Making government more efficient - the right way

At the same time, there are too many failing programs that waste money as well as bloated, over budget projects. These wasteful programs capture the public’s attention, and in our era of budget deficits and demand to cut spending, it is even more important for our government to be efficient – not just sufficiently so, but systemically so. For the government of today to be one that “does more for less” the policies it follows must be based on good program management. The key to that is broadening awareness of these best practices among policy makers.
 

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That is why the April 18 launch of the Government Efficiency Caucus, led on a bi-partisan basis by Congressmen Todd Young, an Indiana Republican, and Jim Matheson, a Utah Democrat, is so welcome and so needed. The Caucus will look to the private sector to identify and utilize the best practices and standards there for application in the federal government. The Caucus seeks to find pragmatic solutions so that taxpayers can be confident that their government will delivers the services it promises efficiently and in a way that increases value for their tax dollars.
 
PMI wholeheartedly endorses the creation of the Government Efficiency Caucus. We pledge to support it any way we can, and while the Caucus agenda has yet to be fully formed, we think there are objectives it can adopt that will help realize its goal of making the Federal Government more efficient.  Three things are crucial.
 
First, the Caucus should push for creation of a program manager job classification within the government. Such a classification will not only help with talent retention but the measurements for achieving the job classification are ones focused solely on making the government more efficient including more effective planning, more effective budget management and risk mitigation.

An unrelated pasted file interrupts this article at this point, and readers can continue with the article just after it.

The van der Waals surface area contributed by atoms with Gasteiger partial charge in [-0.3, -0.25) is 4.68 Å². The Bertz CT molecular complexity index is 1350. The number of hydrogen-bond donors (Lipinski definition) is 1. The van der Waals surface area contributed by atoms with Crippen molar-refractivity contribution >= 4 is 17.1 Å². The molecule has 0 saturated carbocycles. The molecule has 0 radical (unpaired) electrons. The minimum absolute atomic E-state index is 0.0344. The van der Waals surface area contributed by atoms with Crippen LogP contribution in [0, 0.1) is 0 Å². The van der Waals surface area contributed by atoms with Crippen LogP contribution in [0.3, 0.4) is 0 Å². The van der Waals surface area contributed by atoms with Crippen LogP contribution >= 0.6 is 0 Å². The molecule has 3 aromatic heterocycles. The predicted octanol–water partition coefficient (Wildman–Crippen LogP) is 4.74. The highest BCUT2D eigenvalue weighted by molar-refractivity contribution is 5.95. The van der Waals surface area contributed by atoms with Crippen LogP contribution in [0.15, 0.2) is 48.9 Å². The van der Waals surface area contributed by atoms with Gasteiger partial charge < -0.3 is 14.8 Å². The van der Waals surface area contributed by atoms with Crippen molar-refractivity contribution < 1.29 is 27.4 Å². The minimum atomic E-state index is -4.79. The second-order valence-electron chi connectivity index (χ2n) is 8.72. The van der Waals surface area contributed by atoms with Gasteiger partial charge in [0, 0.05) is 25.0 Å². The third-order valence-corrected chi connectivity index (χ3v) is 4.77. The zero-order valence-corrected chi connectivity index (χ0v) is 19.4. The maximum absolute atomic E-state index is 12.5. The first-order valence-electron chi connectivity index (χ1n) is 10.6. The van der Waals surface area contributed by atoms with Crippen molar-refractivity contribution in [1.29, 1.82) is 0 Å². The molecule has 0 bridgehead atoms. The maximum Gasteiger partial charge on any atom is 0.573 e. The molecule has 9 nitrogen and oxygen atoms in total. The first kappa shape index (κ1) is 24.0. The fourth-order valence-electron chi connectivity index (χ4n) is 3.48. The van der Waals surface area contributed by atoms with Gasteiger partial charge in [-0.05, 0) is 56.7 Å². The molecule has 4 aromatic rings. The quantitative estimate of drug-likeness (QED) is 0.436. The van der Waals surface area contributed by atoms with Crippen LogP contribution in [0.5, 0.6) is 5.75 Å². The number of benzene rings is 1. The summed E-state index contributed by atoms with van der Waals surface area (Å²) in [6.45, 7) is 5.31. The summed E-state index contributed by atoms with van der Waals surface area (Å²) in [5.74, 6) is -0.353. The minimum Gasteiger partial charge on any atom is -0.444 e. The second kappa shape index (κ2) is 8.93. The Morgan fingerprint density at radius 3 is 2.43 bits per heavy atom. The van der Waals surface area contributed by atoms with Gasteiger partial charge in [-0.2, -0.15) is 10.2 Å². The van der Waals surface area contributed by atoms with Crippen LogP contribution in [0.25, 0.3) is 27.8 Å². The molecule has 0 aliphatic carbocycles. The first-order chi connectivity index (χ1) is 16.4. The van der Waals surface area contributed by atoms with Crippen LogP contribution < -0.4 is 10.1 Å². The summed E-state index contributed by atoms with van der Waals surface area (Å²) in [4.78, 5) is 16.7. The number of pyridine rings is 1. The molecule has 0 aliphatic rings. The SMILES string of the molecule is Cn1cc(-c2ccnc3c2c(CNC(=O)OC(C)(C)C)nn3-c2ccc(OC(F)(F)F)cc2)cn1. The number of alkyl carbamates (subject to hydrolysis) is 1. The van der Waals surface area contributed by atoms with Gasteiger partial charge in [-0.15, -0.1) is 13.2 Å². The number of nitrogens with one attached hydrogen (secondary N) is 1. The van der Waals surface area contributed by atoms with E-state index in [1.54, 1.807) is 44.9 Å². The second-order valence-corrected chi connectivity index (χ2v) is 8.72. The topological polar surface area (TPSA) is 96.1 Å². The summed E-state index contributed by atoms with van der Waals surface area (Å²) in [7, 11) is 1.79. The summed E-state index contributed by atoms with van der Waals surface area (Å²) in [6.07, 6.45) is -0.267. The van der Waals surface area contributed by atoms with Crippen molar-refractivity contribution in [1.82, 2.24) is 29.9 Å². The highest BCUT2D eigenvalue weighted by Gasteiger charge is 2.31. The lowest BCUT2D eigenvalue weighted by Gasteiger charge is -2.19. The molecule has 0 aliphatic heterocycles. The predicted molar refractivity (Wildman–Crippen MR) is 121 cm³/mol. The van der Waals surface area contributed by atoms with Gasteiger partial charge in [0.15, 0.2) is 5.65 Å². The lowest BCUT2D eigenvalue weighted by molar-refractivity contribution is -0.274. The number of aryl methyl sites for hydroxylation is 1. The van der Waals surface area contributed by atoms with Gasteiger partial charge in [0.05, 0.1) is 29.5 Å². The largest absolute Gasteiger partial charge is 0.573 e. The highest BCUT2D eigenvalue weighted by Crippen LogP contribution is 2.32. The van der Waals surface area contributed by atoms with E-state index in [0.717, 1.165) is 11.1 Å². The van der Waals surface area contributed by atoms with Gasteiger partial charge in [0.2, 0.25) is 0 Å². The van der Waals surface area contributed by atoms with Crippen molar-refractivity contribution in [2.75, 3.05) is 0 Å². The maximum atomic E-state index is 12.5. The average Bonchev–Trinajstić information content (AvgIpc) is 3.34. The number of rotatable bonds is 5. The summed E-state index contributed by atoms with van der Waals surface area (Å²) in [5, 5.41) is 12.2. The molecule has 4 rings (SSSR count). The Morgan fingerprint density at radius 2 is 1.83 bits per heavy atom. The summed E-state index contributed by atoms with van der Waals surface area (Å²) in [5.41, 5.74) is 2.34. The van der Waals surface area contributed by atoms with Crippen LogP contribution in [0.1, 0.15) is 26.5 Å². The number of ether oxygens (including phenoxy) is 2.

Second, the Caucus should identify those private sector practices most easily transferrable to the public sector and look for ways to implement them.  According to PMI’s 2012 Pulse of the Profession research, these could include implementation of basic program management techniques, commitment to talent development and an increased focus on success metrics. These are just a few of the practices that have been shown to improve performance, reduce risk and save money in the private sector.
 
Finally, the Caucus should seek ways to deepen the program management culture with the Federal Government. Our studies show that when senior managers support and push better program management, the savings increase dramatically.   
 
The Government Efficiency Caucus will no doubt find that there are many other ways to make the Federal Government more efficient and increase voter confidence in our government’s efficiency. At PMI, we believe that one of the most essential – and simple – ways to make the government a more effective steward of taxpayer funds is by instilling program management best practices already proven in the private and public sectors. We look forward to working closely with Congressman Young and Congressman Matheson to find new and creative efficiencies to deliver the same competitive advantages for the Federal Government as our 400,000 project management members deliver for organizations in more than 185 countries around the world.


Langley
 is president and chief executive officer at the Project Management Institute, PMI.